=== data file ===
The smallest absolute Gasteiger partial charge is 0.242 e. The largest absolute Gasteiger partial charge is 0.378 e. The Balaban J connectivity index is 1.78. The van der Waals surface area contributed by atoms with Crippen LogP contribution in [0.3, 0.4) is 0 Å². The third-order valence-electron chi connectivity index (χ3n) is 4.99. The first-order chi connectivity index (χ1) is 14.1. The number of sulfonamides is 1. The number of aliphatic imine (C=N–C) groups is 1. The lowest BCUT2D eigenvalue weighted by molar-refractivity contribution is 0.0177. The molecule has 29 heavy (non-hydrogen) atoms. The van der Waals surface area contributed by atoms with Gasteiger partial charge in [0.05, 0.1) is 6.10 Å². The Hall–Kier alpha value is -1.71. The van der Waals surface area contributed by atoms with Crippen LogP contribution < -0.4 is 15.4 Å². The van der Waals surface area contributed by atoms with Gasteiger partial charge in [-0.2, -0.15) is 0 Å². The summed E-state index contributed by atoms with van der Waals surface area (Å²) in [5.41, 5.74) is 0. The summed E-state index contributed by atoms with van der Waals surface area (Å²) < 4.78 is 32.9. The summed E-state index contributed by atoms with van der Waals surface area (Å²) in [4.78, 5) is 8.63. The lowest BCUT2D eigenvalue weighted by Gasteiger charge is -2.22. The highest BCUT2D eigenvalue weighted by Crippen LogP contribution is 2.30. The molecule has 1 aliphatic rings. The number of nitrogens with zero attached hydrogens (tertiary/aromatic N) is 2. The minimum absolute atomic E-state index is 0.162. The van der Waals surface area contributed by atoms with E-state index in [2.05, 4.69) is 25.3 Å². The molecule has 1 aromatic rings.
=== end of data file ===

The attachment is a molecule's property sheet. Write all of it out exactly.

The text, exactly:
The smallest absolute Gasteiger partial charge is 0.242 e. The largest absolute Gasteiger partial charge is 0.378 e. The Balaban J connectivity index is 1.78. The van der Waals surface area contributed by atoms with Crippen LogP contribution in [0.3, 0.4) is 0 Å². The third-order valence-electron chi connectivity index (χ3n) is 4.99. The first-order chi connectivity index (χ1) is 14.1. The number of sulfonamides is 1. The number of aliphatic imine (C=N–C) groups is 1. The lowest BCUT2D eigenvalue weighted by molar-refractivity contribution is 0.0177. The molecule has 29 heavy (non-hydrogen) atoms. The van der Waals surface area contributed by atoms with Gasteiger partial charge in [0.05, 0.1) is 6.10 Å². The Hall–Kier alpha value is -1.71. The van der Waals surface area contributed by atoms with Crippen LogP contribution < -0.4 is 15.4 Å². The van der Waals surface area contributed by atoms with Gasteiger partial charge in [-0.2, -0.15) is 0 Å². The summed E-state index contributed by atoms with van der Waals surface area (Å²) in [5.41, 5.74) is 0. The summed E-state index contributed by atoms with van der Waals surface area (Å²) < 4.78 is 32.9. The summed E-state index contributed by atoms with van der Waals surface area (Å²) in [4.78, 5) is 8.63. The lowest BCUT2D eigenvalue weighted by Gasteiger charge is -2.22. The highest BCUT2D eigenvalue weighted by Crippen LogP contribution is 2.30. The molecule has 1 aliphatic rings. The number of nitrogens with zero attached hydrogens (tertiary/aromatic N) is 2. The minimum absolute atomic E-state index is 0.162. The van der Waals surface area contributed by atoms with E-state index in [2.05, 4.69) is 25.3 Å². The molecule has 1 aromatic rings.